After 20-plus year in the corporate arena of professional beauty, Allyson and Shannon King are ready to put their well-worn suitcases in storage and open up a salon a neighborhood close to their home in Brooklyn, New York.
Both felt they were blessed to start their careers as hairdressers straight out of high school. Allyson dreamt of becoming a CEO of a large company, and she did so—first as vice president of salons for Ulta, then CEO of the Dessange Group of North America. Shannon hoped to become a world-renowned platform artist and educator, which he accomplished—appearing onstage as an international artist and Exchange facilitator for Redken, as Matrix’s global director of education and training development and as an international artist for Keune.
“Now, it’s time to take what we’ve learned and do it on our own, with our vision and our own style,” says Allyson, who launches a blog series journaling the couple’s experience on salontoday.com in September. “We’ve traveled the world—but now I’d love to ride my scooter to work and pick our daughter up from school each day. To me, that’s priceless.”
Unlike other first-time owners, the Kings have a library of business and techical knowledge they’ve been sharing with others for the past 20 years. As they open what they hope will be an amazing salon, they want to continue helping other salon owners and stylists be the best at what they do, while making a solid living at the same time.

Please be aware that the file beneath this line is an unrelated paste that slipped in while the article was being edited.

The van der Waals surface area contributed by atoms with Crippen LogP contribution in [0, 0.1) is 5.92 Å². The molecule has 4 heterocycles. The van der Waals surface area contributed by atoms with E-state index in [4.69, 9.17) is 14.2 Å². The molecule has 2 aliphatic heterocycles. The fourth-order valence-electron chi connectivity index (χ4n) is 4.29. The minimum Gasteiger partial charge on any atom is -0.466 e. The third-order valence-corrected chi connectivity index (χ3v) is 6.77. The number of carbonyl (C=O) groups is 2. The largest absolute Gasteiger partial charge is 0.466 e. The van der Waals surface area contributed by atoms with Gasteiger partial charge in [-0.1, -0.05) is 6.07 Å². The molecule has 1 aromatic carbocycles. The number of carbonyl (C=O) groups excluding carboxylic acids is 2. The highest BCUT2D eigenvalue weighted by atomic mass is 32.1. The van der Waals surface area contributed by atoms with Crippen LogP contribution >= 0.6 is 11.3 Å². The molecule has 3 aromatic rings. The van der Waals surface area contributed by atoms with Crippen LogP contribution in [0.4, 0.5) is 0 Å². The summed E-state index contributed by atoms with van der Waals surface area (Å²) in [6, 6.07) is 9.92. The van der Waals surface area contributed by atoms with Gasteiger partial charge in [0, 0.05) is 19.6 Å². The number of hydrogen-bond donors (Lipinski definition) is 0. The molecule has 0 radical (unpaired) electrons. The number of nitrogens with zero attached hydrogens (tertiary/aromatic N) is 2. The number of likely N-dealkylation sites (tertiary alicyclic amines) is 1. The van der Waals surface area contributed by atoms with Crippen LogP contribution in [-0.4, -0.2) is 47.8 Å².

The first thing the couple has to decide is how their brand will be different from their competitors. “The salon space is very competitive,” Allyson says. “If we are going to jump in, the first thing we have to decide is how we will be unique. We thought we’d keep it close to home—Brooklyn is cool, Brooklyn is eclectic and Brooklyn is truly a melting pot.
The Kings want to open a salon that is truly multi-cultural, just like their family. “We don’t want to focus on Caucasian hair or African American hair, we want to focus on Brooklyn hair,” Allyson explains. “What if every stylist could do every client’s hair—really every client. What if every client was serviced with enthusiasm, creativity and style because the team gets that hair is hair.”
The Kings start the process by reaching out to a friend who’s an expert in franchise real estate for restaurants and businesses the same size they want their salon. She pointed them to them to a commercial realtor who is a native Brooklynite, has experience with smaller retail spaces, as well as has been instrumental in the growth of several chains throughout New York’s boroughs.
Together they map out the neighborhoods they love and gather relevant demographic data. They decide they want a spot located close to a coffee shop, winestore or outdoor eatery with easy access to public transportation.
“We really want to be a hip community salon, and we want to target up-and-coming neighborhoods where we can take advantage of lower rents before things get too expensive,” Allyson says.
Throughout their journey, they quickly learn some important lessons about commercial real estate, and Allyson shares the important lessons they are learning, as well as how their corporate knowledge is shaping their decisions through her picture and personality-blogs.
“Creating a multi-cultural salon is our mission, and Brooklyn is our muse,” she writes in her first blog. “Time to get to work, chat with you soon.”
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